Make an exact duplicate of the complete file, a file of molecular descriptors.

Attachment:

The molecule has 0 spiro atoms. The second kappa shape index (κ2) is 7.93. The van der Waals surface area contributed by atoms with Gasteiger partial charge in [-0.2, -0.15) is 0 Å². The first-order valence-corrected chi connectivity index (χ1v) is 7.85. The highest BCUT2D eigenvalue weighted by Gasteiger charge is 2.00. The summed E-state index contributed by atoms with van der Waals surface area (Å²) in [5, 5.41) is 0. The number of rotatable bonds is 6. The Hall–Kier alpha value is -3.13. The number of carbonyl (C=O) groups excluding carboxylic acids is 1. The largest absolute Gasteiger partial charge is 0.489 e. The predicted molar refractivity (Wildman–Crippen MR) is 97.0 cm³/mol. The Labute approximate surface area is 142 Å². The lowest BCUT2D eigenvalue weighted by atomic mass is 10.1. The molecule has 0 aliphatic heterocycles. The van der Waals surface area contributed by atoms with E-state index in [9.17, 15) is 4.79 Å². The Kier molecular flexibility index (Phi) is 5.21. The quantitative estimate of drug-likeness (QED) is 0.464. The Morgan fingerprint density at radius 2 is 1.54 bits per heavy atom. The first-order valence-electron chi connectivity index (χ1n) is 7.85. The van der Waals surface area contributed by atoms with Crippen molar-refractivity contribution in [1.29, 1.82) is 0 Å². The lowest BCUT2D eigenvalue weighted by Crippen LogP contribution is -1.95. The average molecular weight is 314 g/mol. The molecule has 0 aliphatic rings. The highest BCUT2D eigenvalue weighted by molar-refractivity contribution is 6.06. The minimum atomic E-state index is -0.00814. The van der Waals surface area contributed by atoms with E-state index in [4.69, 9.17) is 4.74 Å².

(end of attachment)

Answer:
The molecule has 0 spiro atoms. The second kappa shape index (κ2) is 7.93. The van der Waals surface area contributed by atoms with Gasteiger partial charge in [-0.2, -0.15) is 0 Å². The first-order valence-corrected chi connectivity index (χ1v) is 7.85. The highest BCUT2D eigenvalue weighted by Gasteiger charge is 2.00. The summed E-state index contributed by atoms with van der Waals surface area (Å²) in [5, 5.41) is 0. The number of rotatable bonds is 6. The Hall–Kier alpha value is -3.13. The number of carbonyl (C=O) groups excluding carboxylic acids is 1. The largest absolute Gasteiger partial charge is 0.489 e. The predicted molar refractivity (Wildman–Crippen MR) is 97.0 cm³/mol. The Labute approximate surface area is 142 Å². The lowest BCUT2D eigenvalue weighted by atomic mass is 10.1. The molecule has 0 aliphatic heterocycles. The van der Waals surface area contributed by atoms with E-state index in [9.17, 15) is 4.79 Å². The Kier molecular flexibility index (Phi) is 5.21. The quantitative estimate of drug-likeness (QED) is 0.464. The Morgan fingerprint density at radius 2 is 1.54 bits per heavy atom. The first-order valence-electron chi connectivity index (χ1n) is 7.85. The van der Waals surface area contributed by atoms with Crippen molar-refractivity contribution in [1.29, 1.82) is 0 Å². The lowest BCUT2D eigenvalue weighted by Crippen LogP contribution is -1.95. The average molecular weight is 314 g/mol. The molecule has 0 aliphatic rings. The highest BCUT2D eigenvalue weighted by molar-refractivity contribution is 6.06. The minimum atomic E-state index is -0.00814. The van der Waals surface area contributed by atoms with E-state index in [4.69, 9.17) is 4.74 Å².